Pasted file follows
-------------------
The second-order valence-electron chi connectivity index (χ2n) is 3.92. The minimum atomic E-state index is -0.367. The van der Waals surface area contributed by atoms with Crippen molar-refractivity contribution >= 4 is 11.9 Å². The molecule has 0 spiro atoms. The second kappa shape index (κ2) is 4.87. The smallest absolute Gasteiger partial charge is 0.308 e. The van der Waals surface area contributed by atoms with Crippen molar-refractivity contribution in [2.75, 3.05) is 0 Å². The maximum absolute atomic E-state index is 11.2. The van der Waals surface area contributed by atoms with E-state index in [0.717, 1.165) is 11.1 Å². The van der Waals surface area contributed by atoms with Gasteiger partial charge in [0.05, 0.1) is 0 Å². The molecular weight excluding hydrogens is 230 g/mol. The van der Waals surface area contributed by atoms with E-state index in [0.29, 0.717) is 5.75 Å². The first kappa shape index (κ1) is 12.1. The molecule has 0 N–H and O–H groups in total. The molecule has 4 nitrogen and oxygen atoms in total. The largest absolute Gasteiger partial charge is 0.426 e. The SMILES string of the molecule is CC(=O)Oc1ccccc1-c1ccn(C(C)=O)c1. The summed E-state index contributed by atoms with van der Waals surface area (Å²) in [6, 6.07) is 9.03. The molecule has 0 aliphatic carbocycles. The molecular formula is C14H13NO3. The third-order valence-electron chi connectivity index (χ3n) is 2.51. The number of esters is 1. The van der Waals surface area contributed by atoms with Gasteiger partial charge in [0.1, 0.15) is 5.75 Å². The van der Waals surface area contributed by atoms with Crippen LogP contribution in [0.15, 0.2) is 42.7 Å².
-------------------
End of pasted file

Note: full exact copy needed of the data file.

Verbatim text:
The second-order valence-electron chi connectivity index (χ2n) is 3.92. The minimum atomic E-state index is -0.367. The van der Waals surface area contributed by atoms with Crippen molar-refractivity contribution >= 4 is 11.9 Å². The molecule has 0 spiro atoms. The second kappa shape index (κ2) is 4.87. The smallest absolute Gasteiger partial charge is 0.308 e. The van der Waals surface area contributed by atoms with Crippen molar-refractivity contribution in [2.75, 3.05) is 0 Å². The maximum absolute atomic E-state index is 11.2. The van der Waals surface area contributed by atoms with E-state index in [0.717, 1.165) is 11.1 Å². The van der Waals surface area contributed by atoms with Gasteiger partial charge in [0.05, 0.1) is 0 Å². The molecular weight excluding hydrogens is 230 g/mol. The van der Waals surface area contributed by atoms with E-state index in [0.29, 0.717) is 5.75 Å². The first kappa shape index (κ1) is 12.1. The molecule has 0 N–H and O–H groups in total. The molecule has 4 nitrogen and oxygen atoms in total. The largest absolute Gasteiger partial charge is 0.426 e. The SMILES string of the molecule is CC(=O)Oc1ccccc1-c1ccn(C(C)=O)c1. The summed E-state index contributed by atoms with van der Waals surface area (Å²) in [6, 6.07) is 9.03. The molecule has 0 aliphatic carbocycles. The molecular formula is C14H13NO3. The third-order valence-electron chi connectivity index (χ3n) is 2.51. The number of esters is 1. The van der Waals surface area contributed by atoms with Gasteiger partial charge in [0.1, 0.15) is 5.75 Å². The van der Waals surface area contributed by atoms with Crippen LogP contribution in [0.15, 0.2) is 42.7 Å².